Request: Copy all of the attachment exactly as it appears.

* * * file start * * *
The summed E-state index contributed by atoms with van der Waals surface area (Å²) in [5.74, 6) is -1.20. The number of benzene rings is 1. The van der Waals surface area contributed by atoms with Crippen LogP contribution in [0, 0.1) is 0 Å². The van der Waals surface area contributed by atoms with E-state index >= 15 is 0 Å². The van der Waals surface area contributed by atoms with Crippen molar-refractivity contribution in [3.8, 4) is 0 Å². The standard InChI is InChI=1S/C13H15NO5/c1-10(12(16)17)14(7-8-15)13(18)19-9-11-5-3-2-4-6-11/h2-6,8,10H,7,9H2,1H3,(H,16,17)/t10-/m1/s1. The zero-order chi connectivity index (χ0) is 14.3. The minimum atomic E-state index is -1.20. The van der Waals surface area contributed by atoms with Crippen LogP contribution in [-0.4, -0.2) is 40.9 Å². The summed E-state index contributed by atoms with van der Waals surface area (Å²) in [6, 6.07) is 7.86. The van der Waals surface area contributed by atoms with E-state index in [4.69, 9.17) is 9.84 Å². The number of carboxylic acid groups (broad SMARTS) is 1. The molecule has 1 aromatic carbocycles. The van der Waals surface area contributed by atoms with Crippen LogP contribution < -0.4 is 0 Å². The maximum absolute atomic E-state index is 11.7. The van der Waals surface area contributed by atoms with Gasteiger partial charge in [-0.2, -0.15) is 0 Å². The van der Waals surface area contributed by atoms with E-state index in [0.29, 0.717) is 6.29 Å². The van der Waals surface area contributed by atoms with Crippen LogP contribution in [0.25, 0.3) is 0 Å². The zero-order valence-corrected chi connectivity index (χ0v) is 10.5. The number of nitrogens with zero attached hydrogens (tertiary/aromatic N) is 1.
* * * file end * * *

The summed E-state index contributed by atoms with van der Waals surface area (Å²) in [5.74, 6) is -1.20. The number of benzene rings is 1. The van der Waals surface area contributed by atoms with Crippen LogP contribution in [0, 0.1) is 0 Å². The van der Waals surface area contributed by atoms with E-state index >= 15 is 0 Å². The van der Waals surface area contributed by atoms with Crippen molar-refractivity contribution in [3.8, 4) is 0 Å². The standard InChI is InChI=1S/C13H15NO5/c1-10(12(16)17)14(7-8-15)13(18)19-9-11-5-3-2-4-6-11/h2-6,8,10H,7,9H2,1H3,(H,16,17)/t10-/m1/s1. The zero-order chi connectivity index (χ0) is 14.3. The minimum atomic E-state index is -1.20. The van der Waals surface area contributed by atoms with Crippen LogP contribution in [-0.4, -0.2) is 40.9 Å². The summed E-state index contributed by atoms with van der Waals surface area (Å²) in [6, 6.07) is 7.86. The van der Waals surface area contributed by atoms with E-state index in [4.69, 9.17) is 9.84 Å². The number of carboxylic acid groups (broad SMARTS) is 1. The molecule has 1 aromatic carbocycles. The van der Waals surface area contributed by atoms with Crippen LogP contribution < -0.4 is 0 Å². The maximum absolute atomic E-state index is 11.7. The van der Waals surface area contributed by atoms with Gasteiger partial charge in [-0.2, -0.15) is 0 Å². The van der Waals surface area contributed by atoms with E-state index in [0.29, 0.717) is 6.29 Å². The van der Waals surface area contributed by atoms with Crippen LogP contribution in [0.25, 0.3) is 0 Å². The zero-order valence-corrected chi connectivity index (χ0v) is 10.5. The number of nitrogens with zero attached hydrogens (tertiary/aromatic N) is 1.